The day before Mardi Gras break, I received a phone call from my son’s school. The lady on the phone stated that the Pre-K students did not usually arrive at school early, that the parents usually came just in time for the parade. She continued to ask whether I would be attending the parade because the students usually got out earlier than the already early 11AM dismissal with no childcare…the Friday before we would be out of school for a week…
…the Friday I took time off so I could drop off my child with his float at before care so the float would not be damaged in a ride that would have otherwise taken place with 5 children…because I had to be at work before “before care” opens…
…After a season where the flu had been worse than ever so I missed a day of work for my son. I missed two days for my daughter. My husband missed the same.
…After I missed a day to stay home because my children’s school closed when they were afraid that the devastating hurricane that hit Houston was coming our direction. (My school was not closed.)
…After I missed a day when the thieves stole my car from my driveway.
…After I missed a day to go to court to get custody of my son…after I missed a day when my sister changed her mind…after I missed two days when I lost my sister to violence…after I took a day to go to Homecoming before knowing what life had in store.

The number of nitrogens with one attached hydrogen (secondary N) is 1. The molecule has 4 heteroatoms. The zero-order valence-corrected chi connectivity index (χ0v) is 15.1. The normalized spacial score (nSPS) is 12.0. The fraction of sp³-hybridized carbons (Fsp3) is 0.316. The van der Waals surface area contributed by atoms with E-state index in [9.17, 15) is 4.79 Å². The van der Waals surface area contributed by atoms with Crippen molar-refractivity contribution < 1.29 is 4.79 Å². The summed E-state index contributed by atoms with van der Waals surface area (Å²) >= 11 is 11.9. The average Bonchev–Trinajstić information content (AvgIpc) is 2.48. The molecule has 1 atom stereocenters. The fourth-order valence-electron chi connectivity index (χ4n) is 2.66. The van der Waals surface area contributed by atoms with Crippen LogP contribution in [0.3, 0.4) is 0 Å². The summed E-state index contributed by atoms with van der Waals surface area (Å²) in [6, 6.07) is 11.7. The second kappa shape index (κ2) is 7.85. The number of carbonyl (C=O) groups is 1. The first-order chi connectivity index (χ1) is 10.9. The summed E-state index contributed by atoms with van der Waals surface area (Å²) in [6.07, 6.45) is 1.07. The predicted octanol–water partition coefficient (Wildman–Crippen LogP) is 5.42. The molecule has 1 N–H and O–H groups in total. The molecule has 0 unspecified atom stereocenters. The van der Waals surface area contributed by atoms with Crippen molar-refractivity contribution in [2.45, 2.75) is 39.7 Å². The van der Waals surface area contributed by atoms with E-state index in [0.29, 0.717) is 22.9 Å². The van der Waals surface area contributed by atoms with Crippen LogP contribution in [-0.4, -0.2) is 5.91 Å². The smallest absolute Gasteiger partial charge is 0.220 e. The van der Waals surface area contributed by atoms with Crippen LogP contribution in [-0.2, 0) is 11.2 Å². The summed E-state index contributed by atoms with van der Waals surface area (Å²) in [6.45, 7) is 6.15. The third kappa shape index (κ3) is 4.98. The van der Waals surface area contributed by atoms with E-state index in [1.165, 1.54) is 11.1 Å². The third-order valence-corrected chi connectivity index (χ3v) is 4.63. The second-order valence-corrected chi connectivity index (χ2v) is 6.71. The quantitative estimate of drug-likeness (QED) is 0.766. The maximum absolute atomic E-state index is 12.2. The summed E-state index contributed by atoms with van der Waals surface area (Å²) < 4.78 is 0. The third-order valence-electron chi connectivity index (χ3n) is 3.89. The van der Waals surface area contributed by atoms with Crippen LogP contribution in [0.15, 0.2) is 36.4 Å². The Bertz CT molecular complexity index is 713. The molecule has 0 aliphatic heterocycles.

Yet, here was the phone call, almost accusing me of not being a good mom, as though with all that life had going on, the least that I could do was find someone to watch my son parade…in his float, that I spent time making the night before…
…for which my husband had to drive across town to borrow a wagon from his sister to use in the parade…for a float that I made for him last year…and my other son the year before…that I will do for my daughter next year…
…because contrary to popular belief, 4-year olds do not make Mardi Gras floats out of wagons.
I cannot remember the last time I vacuumed my floor. I gave up on the laundry half way through yesterday. It is currently 10:54 PM, and I need to go to sleep. But God asked me to write so here I am.